Catch up on previous 2020 opponent previews!
One of my favorite things about college football is the programs that have a lot more obstacles to comb over. We’ve talked about one previously in this series in Eastern Michigan. Believe it or not, BYU is another tough gig.
Why do I view it as a tough program to maintain? It’s certainly not location: Provo consistently ranks in the Top 100 places to live in the country and has a tremendous view of the Wasatch Mountains. But the issues come with what the school’s founding values and what it currently represents. If you’d like to attend BYU, it’s a good idea for you to be Mormon. It’s certainly not a requirement, but you’re going to get a Mormon education and that can dissuade certain individuals from being interested. In addition, the student population is 81% white, with less than 1% black. The school recently started a committee to investigate the issue of race and inequality on campus after black students reported a constant use of hate speech directed at them and that a white supremacist group is actively recruiting on campus. These issues are certainly not new and something that the school has struggled with for years.
From a football standpoint, BYU is no longer affiliated with a conference and has to rely on its own tv network to try and keep up with the P5 conferences (spoiler: it’s not going well). It also means that they need to slap together odd schedules with teams from all over the country to try and fill out 12 games. And because they aren’t conference-affiliated, it makes it very tough for them to have a shot at the Playoff. Certainly the Playoff isn’t the be-all-end-all for playing college football, but if you want high-caliber athletes they tend to want to play for championships...which BYU can’t offer. They do have a National Championship from 1984, but that has the same relevance to today’s football recruits as your GPA has on your job interview.
On top of all of that, Mormon male students are strongly required to serve as missionaries for two years out in the world. That means that a kid recruited in 2018 isn’t making it to campus until 2020. So while it does mean that BYU tends to field a team full of older guys who are married with kids, it also means that any reinforcements they get through recruiting won’t hit the trenches until at least two years later.
But they still do well! Since 2010, they’ve won 8 games or more six times and have only had one losing season. Granted, that losing season was a mere three years ago, and the current staff has only won more than 8 games once, but BYU is still a tough team to play against.
You might remember the last time Missouri played BYU; it was certainly an eventful week! We don’t need to rehash it here, but once again the Tigers will be playing the Cougars during a tumultuous time. Of course, this time, it’s quite a bit more impactful and widespread than just the campus on Columbia.
Here’s what BYU did in 2019:
BYU had one of the toughest opening four-game stretches you can imagine: four Top 30 teams in the first four games! They went 2-2 and the possibilities for the 2019 season were endless...until quarterback Zach Wilson broke his hand. They dropped two clunkers to two of the worst teams on their schedule but rallied to win 5 games — 3 with Wilson back — before getting snuffed out by San Diego State and boat raced by Hawai’i. The Cougars return 70% of their production from last year, good for 43rd in the country, and if they can keep Wilson healthy, they should be a dangerous match up every week.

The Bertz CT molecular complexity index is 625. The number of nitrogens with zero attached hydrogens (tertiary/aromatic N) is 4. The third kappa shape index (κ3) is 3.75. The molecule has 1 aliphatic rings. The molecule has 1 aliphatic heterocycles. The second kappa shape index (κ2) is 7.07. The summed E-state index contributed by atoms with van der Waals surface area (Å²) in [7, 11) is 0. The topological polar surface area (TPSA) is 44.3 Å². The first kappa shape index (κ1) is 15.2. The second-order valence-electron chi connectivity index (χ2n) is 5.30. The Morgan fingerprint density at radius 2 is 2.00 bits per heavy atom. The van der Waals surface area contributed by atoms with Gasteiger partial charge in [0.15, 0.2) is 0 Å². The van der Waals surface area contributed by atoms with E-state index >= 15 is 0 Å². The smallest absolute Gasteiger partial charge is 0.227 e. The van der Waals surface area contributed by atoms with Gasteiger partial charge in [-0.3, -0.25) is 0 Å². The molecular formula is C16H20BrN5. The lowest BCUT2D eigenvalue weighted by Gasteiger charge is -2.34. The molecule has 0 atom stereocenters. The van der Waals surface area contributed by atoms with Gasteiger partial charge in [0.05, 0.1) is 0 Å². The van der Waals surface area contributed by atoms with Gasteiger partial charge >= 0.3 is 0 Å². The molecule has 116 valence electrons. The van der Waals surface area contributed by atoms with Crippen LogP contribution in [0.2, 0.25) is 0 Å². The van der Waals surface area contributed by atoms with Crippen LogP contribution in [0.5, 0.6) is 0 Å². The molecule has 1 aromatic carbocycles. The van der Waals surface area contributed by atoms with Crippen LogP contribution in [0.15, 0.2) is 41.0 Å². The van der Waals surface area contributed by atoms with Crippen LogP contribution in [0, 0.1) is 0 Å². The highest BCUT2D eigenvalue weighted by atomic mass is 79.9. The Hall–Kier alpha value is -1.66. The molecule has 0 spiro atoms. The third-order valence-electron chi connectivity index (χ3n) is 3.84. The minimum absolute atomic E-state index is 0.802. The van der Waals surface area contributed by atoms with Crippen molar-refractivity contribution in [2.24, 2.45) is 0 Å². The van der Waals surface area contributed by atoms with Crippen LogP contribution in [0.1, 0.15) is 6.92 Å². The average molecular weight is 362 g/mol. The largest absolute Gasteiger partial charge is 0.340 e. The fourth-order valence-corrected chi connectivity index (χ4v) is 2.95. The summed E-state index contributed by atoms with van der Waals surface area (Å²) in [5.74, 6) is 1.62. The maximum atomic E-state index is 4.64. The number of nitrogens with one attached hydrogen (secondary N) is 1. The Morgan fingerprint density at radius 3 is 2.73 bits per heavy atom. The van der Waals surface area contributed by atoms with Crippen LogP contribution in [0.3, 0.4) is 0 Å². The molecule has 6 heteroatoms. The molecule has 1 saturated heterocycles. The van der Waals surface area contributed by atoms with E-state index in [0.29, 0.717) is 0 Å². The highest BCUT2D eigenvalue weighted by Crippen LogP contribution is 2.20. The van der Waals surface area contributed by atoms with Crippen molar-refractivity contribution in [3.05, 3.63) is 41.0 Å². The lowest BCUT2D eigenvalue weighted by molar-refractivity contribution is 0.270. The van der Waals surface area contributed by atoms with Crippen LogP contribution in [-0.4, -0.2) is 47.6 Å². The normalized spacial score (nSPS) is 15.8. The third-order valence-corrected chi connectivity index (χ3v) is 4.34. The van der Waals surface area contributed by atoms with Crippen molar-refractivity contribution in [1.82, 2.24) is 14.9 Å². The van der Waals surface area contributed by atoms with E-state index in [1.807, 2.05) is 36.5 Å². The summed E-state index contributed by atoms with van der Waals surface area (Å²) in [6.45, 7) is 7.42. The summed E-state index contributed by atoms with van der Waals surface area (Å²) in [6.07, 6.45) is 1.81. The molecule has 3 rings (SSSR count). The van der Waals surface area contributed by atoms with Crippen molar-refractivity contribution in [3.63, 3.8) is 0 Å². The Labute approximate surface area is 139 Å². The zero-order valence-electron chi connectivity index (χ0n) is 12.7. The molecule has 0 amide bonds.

Head Coach: Kalani Sitake - 5th Year - 27-25
Sitake is about as Utah as you can get. He played fullback for the Cougars, got his start at Eastern Arizona, then went back to BYU, then to Southern Utah, then spent a decade at Utah before briefly working at Oregon State and turning that into the BYU gig.
He had a ton of success with Kyle Whittingham and the Utes, consistently churning out Top 35 defenses. He hasn’t been able to consistently do that in Provo (yet), but certainly understands the limitations and culture of the school and is adequately set up to successfully recruit and coach the Cougars.
Jeff Grimes - Offensive Coordinator: Grimes was a career offensive line coach at Auburn, Virginia Tech and LSU before Sitake gave him the OC gig in 2018. He has yet to produce an offense that ranks better than 65th, so the jury is still out on if he’s the best fit. He does do what Sitake wants him to do, however: use BYU’s strengths of size and maturity to pound the rock and make safe choices.
Ilaisa Tuiaki - Defensive Coordinator: Just like his boss, Tuiaki has been a fixture in the state of Utah, coaching at Utah State and Utah before joining Sitake for his year sojourn to Oregon State and then following him back to Provo. Tuiaki’s tenure has been up and down: if he has a solid secondary, his defenses rank in the Top 40, but without that asset they hover at 56th or 57th.
Ed Lamb - Special Teams Coordinator
Aaron Roderick - Quarterback
Harvey Unga - Running Backs
Fesi Sitake - Wide Receivers
Steve Clark - Tight Ends
Eric Mateos - Offensive Line
Jernaro Gilford - Cornerbacks
Preston Hadley - Safeties
Efficiency, efficiency, efficiency. The Cougars were 28th in success rate, 27th in overall efficiency, and ranked in the Top 40 in both rushing and passing success rates/efficiency rates. BYU doesn’t wow you with circus catches or huge 20-yard runs down the field; instead, they’re content to pummel a defense over and over with big dudes, run smart route concepts that free guys up to make an easy catch and get the yardage needed, and have quarterback Zach Wilson make a play in third-and-long situations. It’s a boring formula but it can absolutely frustrate the hell out of a defense, wear them out, and cause them to gamble and give up a big play or two. And I do mean one or two; BYU’s overall explosiveness was 87th, 80th on the ground and 85th through the air. Despite their inability to gain huge chunks of yards, the Cougars do return 77% of last year’s offense - good for 26th in the nation - and should have familiar faces and a familiar formula to move the ball down the field.
Quarterback - Zach Wilson - Junior